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hello all,

i'm new to the board but not new to sailing...this is a serious request.

One my closest friends is now living in LA and is organizing photo shoots for modeling contracts. I have no idea on the companies or products. All i know is that he has indicated that he would like to do a photo shoot on a sailboat.

Probably out to see, maybe on catailina island.

I used to have a choey lee and i was thinking that a wooden type boat would be best.

Honestly not sure if there is any pay or not, i'm just trying to get some interest going and see if anybody would be interested in sailing with us while the models hang out on your boat for a few hours.

let me know if your interested

[email protected]
 

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Anyone contemplating this should go in armed with knowledge. If you are receiving any compensation at all, you can be liable for any and all accidents of any kind.

First thing is to have a licensed captain in charge of the boat. Without a licensed captain, no insurance in the world is going to help you in any way.

Second, get yourself and/or your boat listed as a named insured on the photographers liability insurance. This does two things. One, it verifies that the photographer does indeed have liability insurance ($1 million minimum) and second, it gives you direct access to the insurance for claims purposes which is a very good thing. You might also consider requiring a deposit for the insurance deductable amount.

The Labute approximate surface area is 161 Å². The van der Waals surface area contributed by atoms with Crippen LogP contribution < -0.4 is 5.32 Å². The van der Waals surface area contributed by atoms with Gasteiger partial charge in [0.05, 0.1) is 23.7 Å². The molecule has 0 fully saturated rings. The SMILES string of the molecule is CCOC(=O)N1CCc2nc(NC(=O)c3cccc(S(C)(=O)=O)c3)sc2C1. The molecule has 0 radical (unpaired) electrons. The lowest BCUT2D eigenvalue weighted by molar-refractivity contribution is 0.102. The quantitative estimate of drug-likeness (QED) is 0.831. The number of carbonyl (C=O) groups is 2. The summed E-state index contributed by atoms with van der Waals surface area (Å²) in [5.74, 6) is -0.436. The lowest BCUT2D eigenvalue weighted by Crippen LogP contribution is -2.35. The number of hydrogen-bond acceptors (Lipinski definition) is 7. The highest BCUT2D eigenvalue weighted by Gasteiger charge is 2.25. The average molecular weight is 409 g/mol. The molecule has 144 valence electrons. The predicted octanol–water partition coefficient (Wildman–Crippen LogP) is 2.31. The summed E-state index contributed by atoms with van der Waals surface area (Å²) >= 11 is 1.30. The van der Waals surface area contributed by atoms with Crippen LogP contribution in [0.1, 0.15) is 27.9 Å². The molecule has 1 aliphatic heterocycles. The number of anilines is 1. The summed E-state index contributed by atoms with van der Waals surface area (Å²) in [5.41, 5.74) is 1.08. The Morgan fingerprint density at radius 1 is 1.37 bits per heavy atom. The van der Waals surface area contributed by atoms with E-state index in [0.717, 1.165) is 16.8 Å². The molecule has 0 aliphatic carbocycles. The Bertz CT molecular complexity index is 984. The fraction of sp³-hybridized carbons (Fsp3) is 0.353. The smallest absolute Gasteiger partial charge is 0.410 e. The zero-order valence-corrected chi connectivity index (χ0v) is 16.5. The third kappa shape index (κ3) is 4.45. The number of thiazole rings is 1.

Models can be very flaky people, photographers can be very demanding people; who knows what might happen to them in the course of the shoot. Plenty of people with no experience hanging out on your boat at sea, distracted by the business at hand, can lead to injury and/or damage.
 

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Anyone contemplating this should go in armed with knowledge. If you are receiving any compensation at all, you can be liable for any and all accidents of any kind.

First thing is to have a licensed captain in charge of the boat. Without a licensed captain, no insurance in the world is going to help you in any way.

Second, get yourself and/or your boat listed as a named insured on the photographers liability insurance. This does two things. One, it verifies that the photographer does indeed have liability insurance ($1 million minimum) and second, it gives you direct access to the insurance for claims purposes which is a very good thing. You might also consider requiring a deposit for the insurance deductable amount.

Models can be very flaky people, photographers can be very demanding people; who knows what might happen to them in the course of the shoot. Plenty of people with no experience hanging out on your boat at sea, distracted by the business at hand, can lead to injury and/or damage.